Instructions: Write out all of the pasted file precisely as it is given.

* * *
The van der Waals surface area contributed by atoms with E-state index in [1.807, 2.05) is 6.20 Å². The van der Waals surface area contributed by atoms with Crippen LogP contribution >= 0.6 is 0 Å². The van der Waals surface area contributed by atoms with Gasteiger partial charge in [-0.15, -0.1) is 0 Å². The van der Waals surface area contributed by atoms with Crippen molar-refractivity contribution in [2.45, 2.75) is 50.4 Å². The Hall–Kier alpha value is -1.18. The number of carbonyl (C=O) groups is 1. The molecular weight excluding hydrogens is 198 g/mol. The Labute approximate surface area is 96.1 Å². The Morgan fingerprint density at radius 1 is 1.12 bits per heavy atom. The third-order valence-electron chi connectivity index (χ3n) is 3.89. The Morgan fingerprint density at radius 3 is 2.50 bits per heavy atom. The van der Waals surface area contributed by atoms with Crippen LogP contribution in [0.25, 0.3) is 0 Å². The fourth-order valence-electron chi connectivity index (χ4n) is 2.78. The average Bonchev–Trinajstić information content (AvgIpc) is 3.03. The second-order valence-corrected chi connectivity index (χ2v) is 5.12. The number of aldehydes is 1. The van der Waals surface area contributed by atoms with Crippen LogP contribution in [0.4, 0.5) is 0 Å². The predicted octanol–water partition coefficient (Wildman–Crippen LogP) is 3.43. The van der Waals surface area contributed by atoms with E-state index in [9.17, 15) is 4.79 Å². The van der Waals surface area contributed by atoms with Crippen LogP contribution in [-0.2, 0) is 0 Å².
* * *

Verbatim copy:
The van der Waals surface area contributed by atoms with E-state index in [1.807, 2.05) is 6.20 Å². The van der Waals surface area contributed by atoms with Crippen LogP contribution >= 0.6 is 0 Å². The van der Waals surface area contributed by atoms with Gasteiger partial charge in [-0.15, -0.1) is 0 Å². The van der Waals surface area contributed by atoms with Crippen molar-refractivity contribution in [2.45, 2.75) is 50.4 Å². The Hall–Kier alpha value is -1.18. The number of carbonyl (C=O) groups is 1. The molecular weight excluding hydrogens is 198 g/mol. The Labute approximate surface area is 96.1 Å². The Morgan fingerprint density at radius 1 is 1.12 bits per heavy atom. The third-order valence-electron chi connectivity index (χ3n) is 3.89. The Morgan fingerprint density at radius 3 is 2.50 bits per heavy atom. The van der Waals surface area contributed by atoms with Crippen LogP contribution in [0.25, 0.3) is 0 Å². The fourth-order valence-electron chi connectivity index (χ4n) is 2.78. The average Bonchev–Trinajstić information content (AvgIpc) is 3.03. The second-order valence-corrected chi connectivity index (χ2v) is 5.12. The number of aldehydes is 1. The van der Waals surface area contributed by atoms with Crippen LogP contribution in [0.4, 0.5) is 0 Å². The predicted octanol–water partition coefficient (Wildman–Crippen LogP) is 3.43. The van der Waals surface area contributed by atoms with E-state index in [9.17, 15) is 4.79 Å². The van der Waals surface area contributed by atoms with Crippen LogP contribution in [-0.2, 0) is 0 Å².